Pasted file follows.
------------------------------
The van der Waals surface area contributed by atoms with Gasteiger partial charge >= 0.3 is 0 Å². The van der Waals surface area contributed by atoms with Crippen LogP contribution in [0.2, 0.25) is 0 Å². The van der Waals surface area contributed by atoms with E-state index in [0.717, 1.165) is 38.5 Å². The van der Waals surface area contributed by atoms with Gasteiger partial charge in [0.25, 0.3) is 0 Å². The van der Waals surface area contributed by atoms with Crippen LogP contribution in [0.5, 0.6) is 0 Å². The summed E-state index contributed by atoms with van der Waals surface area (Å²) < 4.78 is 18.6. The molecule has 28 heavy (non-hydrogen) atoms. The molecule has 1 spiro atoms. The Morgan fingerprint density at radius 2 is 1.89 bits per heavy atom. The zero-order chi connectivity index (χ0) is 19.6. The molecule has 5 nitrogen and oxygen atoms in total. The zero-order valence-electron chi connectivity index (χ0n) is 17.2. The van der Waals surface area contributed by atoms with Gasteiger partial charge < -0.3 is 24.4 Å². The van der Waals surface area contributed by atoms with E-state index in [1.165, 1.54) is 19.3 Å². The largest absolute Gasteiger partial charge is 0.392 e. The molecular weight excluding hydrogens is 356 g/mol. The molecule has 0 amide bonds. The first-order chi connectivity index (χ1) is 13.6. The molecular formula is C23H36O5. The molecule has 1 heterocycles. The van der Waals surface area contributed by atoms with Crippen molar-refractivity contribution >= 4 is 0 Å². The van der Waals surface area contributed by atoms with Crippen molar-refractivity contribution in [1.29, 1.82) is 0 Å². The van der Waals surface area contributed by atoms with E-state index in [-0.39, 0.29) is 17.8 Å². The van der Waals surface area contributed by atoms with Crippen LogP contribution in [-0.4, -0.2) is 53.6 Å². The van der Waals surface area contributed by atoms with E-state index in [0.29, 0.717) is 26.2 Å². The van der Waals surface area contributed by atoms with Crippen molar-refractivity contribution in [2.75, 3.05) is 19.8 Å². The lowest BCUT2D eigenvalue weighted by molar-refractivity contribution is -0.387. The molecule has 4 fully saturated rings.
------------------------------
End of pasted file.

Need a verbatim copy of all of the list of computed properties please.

The van der Waals surface area contributed by atoms with Gasteiger partial charge >= 0.3 is 0 Å². The van der Waals surface area contributed by atoms with Crippen LogP contribution in [0.2, 0.25) is 0 Å². The van der Waals surface area contributed by atoms with E-state index in [0.717, 1.165) is 38.5 Å². The van der Waals surface area contributed by atoms with Gasteiger partial charge in [0.25, 0.3) is 0 Å². The van der Waals surface area contributed by atoms with Crippen LogP contribution in [0.5, 0.6) is 0 Å². The summed E-state index contributed by atoms with van der Waals surface area (Å²) < 4.78 is 18.6. The molecule has 28 heavy (non-hydrogen) atoms. The molecule has 1 spiro atoms. The Morgan fingerprint density at radius 2 is 1.89 bits per heavy atom. The zero-order chi connectivity index (χ0) is 19.6. The molecule has 5 nitrogen and oxygen atoms in total. The zero-order valence-electron chi connectivity index (χ0n) is 17.2. The van der Waals surface area contributed by atoms with Gasteiger partial charge < -0.3 is 24.4 Å². The van der Waals surface area contributed by atoms with E-state index in [1.165, 1.54) is 19.3 Å². The largest absolute Gasteiger partial charge is 0.392 e. The molecular weight excluding hydrogens is 356 g/mol. The molecule has 0 amide bonds. The first-order chi connectivity index (χ1) is 13.6. The molecular formula is C23H36O5. The molecule has 1 heterocycles. The van der Waals surface area contributed by atoms with Crippen molar-refractivity contribution >= 4 is 0 Å². The van der Waals surface area contributed by atoms with Crippen molar-refractivity contribution in [1.29, 1.82) is 0 Å². The van der Waals surface area contributed by atoms with E-state index in [-0.39, 0.29) is 17.8 Å². The van der Waals surface area contributed by atoms with Crippen LogP contribution in [-0.4, -0.2) is 53.6 Å². The van der Waals surface area contributed by atoms with E-state index in [0.29, 0.717) is 26.2 Å². The van der Waals surface area contributed by atoms with Crippen molar-refractivity contribution in [2.75, 3.05) is 19.8 Å². The lowest BCUT2D eigenvalue weighted by molar-refractivity contribution is -0.387. The molecule has 4 fully saturated rings.